I sometimes miss the glam metal of the 1980s, only the sheer adolescence of it makes some of it hard to listen to now. Remember White Lion, Black n’ Blue, etc.? Well, imagine those groups all grown up. Imagine what they would sound like if they didn’t target the pimple population, but the serious metal population instead. Would a commercial but aggressive version of rock/metal appeal to you? It does to me. And I believe Balance of Power have here accomplished that, that is, they have taken that commercial style of metal and given it a serious, grown-up sound. They have the heavy guitars and impressive solos, but they also have quiet moments and soothing keyboards. At times they can play ballads, and at other times they rock out. Lance King’s vocals match the musicality as well as the intensity of the music, and the production, handled by Lionel Hicks, is superb. So it seems that this band has found the right title to fit the music, “Perfect Balance”. Listen after listen confirms this. And frankly, it is good to enjoy commercial metal when it is done this well.

EMPYRIA

“The Legacy” (7 tracks. 37:44 ).

Wow! I’m glad to have discovered Empyria. Their first album, Behind Closed Doors, was released in 1996 on Noise/T & T Records and it contained a track called “The Lighter Side of Darkness (part I)”. Later on in 1996 their second album, Changing Currents, was released on Nightmare Records and contained parts II and III. Now on this E.P. we have parts I, II, and III along with an intro and two more tracks: a cover of “Synchronicity II” by the Police and an acoustic track called “Years Behind”. The five songs which make up the “Lighter Side of Darkness” are played as an epic without any breaks.

There is a lot to like about this band. First off is that they have a classic sound. Comparisons to bands like Elegy come quickly to mind, but mind you, Empyria have the ability to break out of the Classic Metal mode and into Progressive mode. They do this in “Part I” when they get syncopated and jazzy. Secondly, vocalist Phil Leite has a very classic voice. It has a sound all its own, but comparisons to a diverse group of distinctive vocalists is in order: Bon Scott, Udo Dirkschneider, Guy Ritter (ex-Tourniquet, Echo Hollow), Scott Waters (Ultimatum). He even once does the King Diamond falsetto quite well. While the band is an excellent, talented band, it is Leite’s vocals which gives them a bridge both to the past as well as to the present. We are in a period right now where few bands have a distinctive vocalist. It’s nice hearing a band whose vocalist you can readily identify. And when you think you’ve got him categorized you can be pleasantly surprised at how congenial he sounds on the ballad, “Years Behind”. And finally, the band’s interpretation of “Synchronicity II” is awesome. I thought I liked the song as done by The Police, this one is even better. Of course, I’m prejudiced in favor of metal! Regardless, I’ve found this CD to be a great listen and find myself returning to it quite regularly.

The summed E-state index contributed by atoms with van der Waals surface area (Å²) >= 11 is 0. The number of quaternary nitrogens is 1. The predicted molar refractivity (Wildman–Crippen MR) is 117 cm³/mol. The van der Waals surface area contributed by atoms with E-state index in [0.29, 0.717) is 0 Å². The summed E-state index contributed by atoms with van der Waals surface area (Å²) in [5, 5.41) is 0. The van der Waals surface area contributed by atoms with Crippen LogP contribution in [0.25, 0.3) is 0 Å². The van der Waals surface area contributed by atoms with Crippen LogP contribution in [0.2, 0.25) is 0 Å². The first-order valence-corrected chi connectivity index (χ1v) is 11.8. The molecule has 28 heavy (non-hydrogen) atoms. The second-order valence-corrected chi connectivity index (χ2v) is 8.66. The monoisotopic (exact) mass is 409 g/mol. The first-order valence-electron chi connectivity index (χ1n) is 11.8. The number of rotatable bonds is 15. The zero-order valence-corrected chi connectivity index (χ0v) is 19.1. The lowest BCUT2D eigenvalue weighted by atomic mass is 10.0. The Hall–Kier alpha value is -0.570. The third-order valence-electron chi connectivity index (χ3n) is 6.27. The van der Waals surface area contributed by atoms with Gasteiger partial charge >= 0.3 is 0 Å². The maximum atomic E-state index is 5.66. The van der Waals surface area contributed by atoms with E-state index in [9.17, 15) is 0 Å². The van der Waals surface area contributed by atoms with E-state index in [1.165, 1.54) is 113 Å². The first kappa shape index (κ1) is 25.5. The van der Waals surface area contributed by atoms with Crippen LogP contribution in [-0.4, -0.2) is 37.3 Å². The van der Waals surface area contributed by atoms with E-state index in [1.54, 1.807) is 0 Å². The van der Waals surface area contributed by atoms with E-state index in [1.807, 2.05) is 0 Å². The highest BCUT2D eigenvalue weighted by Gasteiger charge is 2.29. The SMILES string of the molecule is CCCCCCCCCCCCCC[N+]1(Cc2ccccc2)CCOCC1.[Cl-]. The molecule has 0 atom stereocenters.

USM (United States of Mind)

“Silver Step Child” (10 tracks. )

If you take the progressive sounds of bands like King’s X and blend it with Journey and/or Whitesnake you might get something like USM. They are neither pop nor heavy metal, but something in between. It is obvious that this group has a real flair for commercialism, but they balance it with a real aggressive edge. This is due in part, I’m sure, to this album being mastered by Uwe Schober, former guitarist for Sinner. So listening to Silver Step Child took me back to the mid-1980’s when you could turn of MTV and hear great commercial metal bands. Sadly, MTV has outlived its charter and is now a totally different animal. But excellent music is still being made, and here is an example. The songs on this disc stick in your mind like glue and are not easily forgotten. Especially good is “Believe it or Not”. This song SHOULD be on the radio. Certainly, Tony Ritchie’s voice could sell a lot of records, he sounds like a near relative of David Coverdale. If this sounds like your kind of music, don’t hesitate. You won’t regret it.

MANY MORE REVIEWS TO COME